Otto notes negotiations have become about more than just salary, with work-life balance, flexibility and other benefits rising in importance. “At the beginning of the pandemic there was a sense of fear – people just wanted to hold on to their jobs and were afraid to move. Now the mood is more reflective – we are all looking at how work fits into our overall lives, and people are prepared to walk if certain benefits aren’t there.”
“Every move is a well thought-through move,” says McManus. “With the market tightening dramatically now, people have to have a reason to move; they have to see they are going to something better.”
She notes that the abundance of jobs, particularly for juniors and mid-level professionals, has impacted how private equity firms hire. To attract talent, every firm needs to show a consistent story and a consistent set of values, she says.
Gail McManus, managing director and founder of executive search firm PER, calls this period a “Great Reflection” rather than a “Great Resignation”.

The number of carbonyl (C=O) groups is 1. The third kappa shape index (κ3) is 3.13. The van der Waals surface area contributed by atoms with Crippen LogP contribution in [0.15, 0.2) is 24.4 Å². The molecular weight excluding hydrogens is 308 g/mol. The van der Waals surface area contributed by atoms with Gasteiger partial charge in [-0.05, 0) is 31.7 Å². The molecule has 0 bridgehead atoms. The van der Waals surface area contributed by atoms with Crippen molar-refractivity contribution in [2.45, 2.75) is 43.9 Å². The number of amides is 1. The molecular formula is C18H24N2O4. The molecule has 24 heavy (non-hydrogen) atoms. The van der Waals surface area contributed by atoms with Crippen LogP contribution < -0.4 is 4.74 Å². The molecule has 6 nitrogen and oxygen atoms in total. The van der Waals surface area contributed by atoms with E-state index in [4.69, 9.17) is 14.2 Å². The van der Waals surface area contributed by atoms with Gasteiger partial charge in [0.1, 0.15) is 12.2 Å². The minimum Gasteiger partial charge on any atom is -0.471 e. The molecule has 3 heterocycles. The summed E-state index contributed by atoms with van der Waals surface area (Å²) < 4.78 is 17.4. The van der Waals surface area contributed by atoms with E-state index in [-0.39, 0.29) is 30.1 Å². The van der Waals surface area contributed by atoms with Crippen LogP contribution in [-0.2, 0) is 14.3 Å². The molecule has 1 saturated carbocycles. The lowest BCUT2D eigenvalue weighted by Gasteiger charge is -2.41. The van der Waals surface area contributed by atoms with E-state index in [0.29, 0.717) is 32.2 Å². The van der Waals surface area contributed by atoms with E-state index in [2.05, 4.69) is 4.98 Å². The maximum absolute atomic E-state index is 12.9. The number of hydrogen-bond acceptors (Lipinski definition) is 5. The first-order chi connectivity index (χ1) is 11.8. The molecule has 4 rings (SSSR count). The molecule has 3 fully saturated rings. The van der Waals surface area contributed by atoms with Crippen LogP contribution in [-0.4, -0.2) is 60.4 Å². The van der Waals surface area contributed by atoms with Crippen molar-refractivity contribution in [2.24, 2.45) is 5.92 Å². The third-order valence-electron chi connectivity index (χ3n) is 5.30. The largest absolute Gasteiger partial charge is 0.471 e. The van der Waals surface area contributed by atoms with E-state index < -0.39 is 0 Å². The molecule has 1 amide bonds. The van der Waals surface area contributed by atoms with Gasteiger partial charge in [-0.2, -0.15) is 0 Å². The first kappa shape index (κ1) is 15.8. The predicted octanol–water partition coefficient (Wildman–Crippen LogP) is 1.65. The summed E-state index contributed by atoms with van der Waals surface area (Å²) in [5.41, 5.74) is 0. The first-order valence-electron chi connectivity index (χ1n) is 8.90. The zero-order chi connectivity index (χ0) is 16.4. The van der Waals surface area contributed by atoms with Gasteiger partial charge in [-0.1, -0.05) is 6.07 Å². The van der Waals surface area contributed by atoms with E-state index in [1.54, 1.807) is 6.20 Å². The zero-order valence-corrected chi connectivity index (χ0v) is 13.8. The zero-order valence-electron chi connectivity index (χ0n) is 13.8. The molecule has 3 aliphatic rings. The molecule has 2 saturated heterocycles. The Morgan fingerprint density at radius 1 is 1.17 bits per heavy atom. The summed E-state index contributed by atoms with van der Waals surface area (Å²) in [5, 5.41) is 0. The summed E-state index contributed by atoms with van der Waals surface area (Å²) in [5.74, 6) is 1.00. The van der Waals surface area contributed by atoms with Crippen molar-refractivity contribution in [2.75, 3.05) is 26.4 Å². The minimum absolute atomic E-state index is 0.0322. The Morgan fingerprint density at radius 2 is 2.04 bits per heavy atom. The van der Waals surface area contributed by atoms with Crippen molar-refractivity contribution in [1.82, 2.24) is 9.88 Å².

McManus, whose firm has worked with the likes of Hamilton Lane, EQT and Park Hill Group, says the bigger change in the last 12 to 18 months in the candidate market is that people are thinking about what matters to them.
Building, retaining and promoting diverse teams is also central for investment firms that want to not only survive, but thrive, notes Caillaux. He says there is growing LP demand for diverse teams, with plenty of data to support the idea that diverse teams drive better outcomes. “At General Atlantic, we’re focused on making tangible changes and setting quantitative targets to sustainably accelerate progress across the firm at all levels. DE&I progress ultimately starts with recruitment and nurturing talent.”
Of the firm’s 2021 associate class, 40 percent are female, and 50 percent are ethnically diverse, while the 2021 summer analyst class was 100 percent diverse, he adds.
Maitland’s Otto says: “Inclusion is about more than just initiatives and numbers. It’s about how minorities are actually treated within a business: if you’re a woman and go into a meeting, will a male colleague feel the need to repeat what you have just said?”
For women in private equity there is also the remaining perception that family life will interrupt one’s career, which needs work, Otto adds. “While it’s great to see women and people from minority backgrounds being promoted, no one wants to be the ‘token’ anything. We will know we’ve reached equality when we don’t have to emphasise the fact that someone is a female director or ethnic minority leader.”